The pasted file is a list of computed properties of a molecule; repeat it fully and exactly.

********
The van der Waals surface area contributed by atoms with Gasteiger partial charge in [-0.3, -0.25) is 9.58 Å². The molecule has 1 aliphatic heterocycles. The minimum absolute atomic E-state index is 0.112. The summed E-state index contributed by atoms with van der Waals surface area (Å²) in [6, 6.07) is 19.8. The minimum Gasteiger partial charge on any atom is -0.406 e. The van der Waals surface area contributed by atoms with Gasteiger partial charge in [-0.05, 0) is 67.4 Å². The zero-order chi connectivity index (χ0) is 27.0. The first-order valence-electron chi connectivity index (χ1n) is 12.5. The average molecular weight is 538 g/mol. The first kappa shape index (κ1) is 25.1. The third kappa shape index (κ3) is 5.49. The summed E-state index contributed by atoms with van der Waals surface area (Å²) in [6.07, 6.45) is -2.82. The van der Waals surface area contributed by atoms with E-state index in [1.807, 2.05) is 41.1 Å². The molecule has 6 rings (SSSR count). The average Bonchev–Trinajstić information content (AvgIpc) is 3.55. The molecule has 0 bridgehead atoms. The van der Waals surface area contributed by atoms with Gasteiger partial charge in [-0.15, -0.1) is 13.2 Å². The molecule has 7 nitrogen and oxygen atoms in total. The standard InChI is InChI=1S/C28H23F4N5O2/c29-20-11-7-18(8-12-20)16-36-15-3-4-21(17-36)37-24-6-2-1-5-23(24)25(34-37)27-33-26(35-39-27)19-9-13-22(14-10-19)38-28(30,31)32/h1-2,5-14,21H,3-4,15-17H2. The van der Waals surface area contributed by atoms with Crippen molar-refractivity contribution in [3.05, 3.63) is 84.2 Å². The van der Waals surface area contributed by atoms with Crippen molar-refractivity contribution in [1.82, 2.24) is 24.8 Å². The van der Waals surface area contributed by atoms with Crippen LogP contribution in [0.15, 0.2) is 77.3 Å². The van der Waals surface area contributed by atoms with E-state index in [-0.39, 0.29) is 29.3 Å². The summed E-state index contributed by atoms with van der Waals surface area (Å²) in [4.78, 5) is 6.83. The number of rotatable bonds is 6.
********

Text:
The van der Waals surface area contributed by atoms with Gasteiger partial charge in [-0.3, -0.25) is 9.58 Å². The molecule has 1 aliphatic heterocycles. The minimum absolute atomic E-state index is 0.112. The summed E-state index contributed by atoms with van der Waals surface area (Å²) in [6, 6.07) is 19.8. The minimum Gasteiger partial charge on any atom is -0.406 e. The van der Waals surface area contributed by atoms with Gasteiger partial charge in [-0.05, 0) is 67.4 Å². The zero-order chi connectivity index (χ0) is 27.0. The first-order valence-electron chi connectivity index (χ1n) is 12.5. The average molecular weight is 538 g/mol. The first kappa shape index (κ1) is 25.1. The third kappa shape index (κ3) is 5.49. The summed E-state index contributed by atoms with van der Waals surface area (Å²) in [6.07, 6.45) is -2.82. The van der Waals surface area contributed by atoms with E-state index in [1.807, 2.05) is 41.1 Å². The molecule has 6 rings (SSSR count). The average Bonchev–Trinajstić information content (AvgIpc) is 3.55. The molecule has 0 bridgehead atoms. The van der Waals surface area contributed by atoms with Gasteiger partial charge in [-0.15, -0.1) is 13.2 Å². The molecule has 7 nitrogen and oxygen atoms in total. The standard InChI is InChI=1S/C28H23F4N5O2/c29-20-11-7-18(8-12-20)16-36-15-3-4-21(17-36)37-24-6-2-1-5-23(24)25(34-37)27-33-26(35-39-27)19-9-13-22(14-10-19)38-28(30,31)32/h1-2,5-14,21H,3-4,15-17H2. The van der Waals surface area contributed by atoms with Crippen molar-refractivity contribution in [3.05, 3.63) is 84.2 Å². The van der Waals surface area contributed by atoms with Crippen molar-refractivity contribution in [1.82, 2.24) is 24.8 Å². The van der Waals surface area contributed by atoms with Crippen LogP contribution in [0.15, 0.2) is 77.3 Å². The van der Waals surface area contributed by atoms with E-state index in [-0.39, 0.29) is 29.3 Å². The summed E-state index contributed by atoms with van der Waals surface area (Å²) in [4.78, 5) is 6.83. The number of rotatable bonds is 6.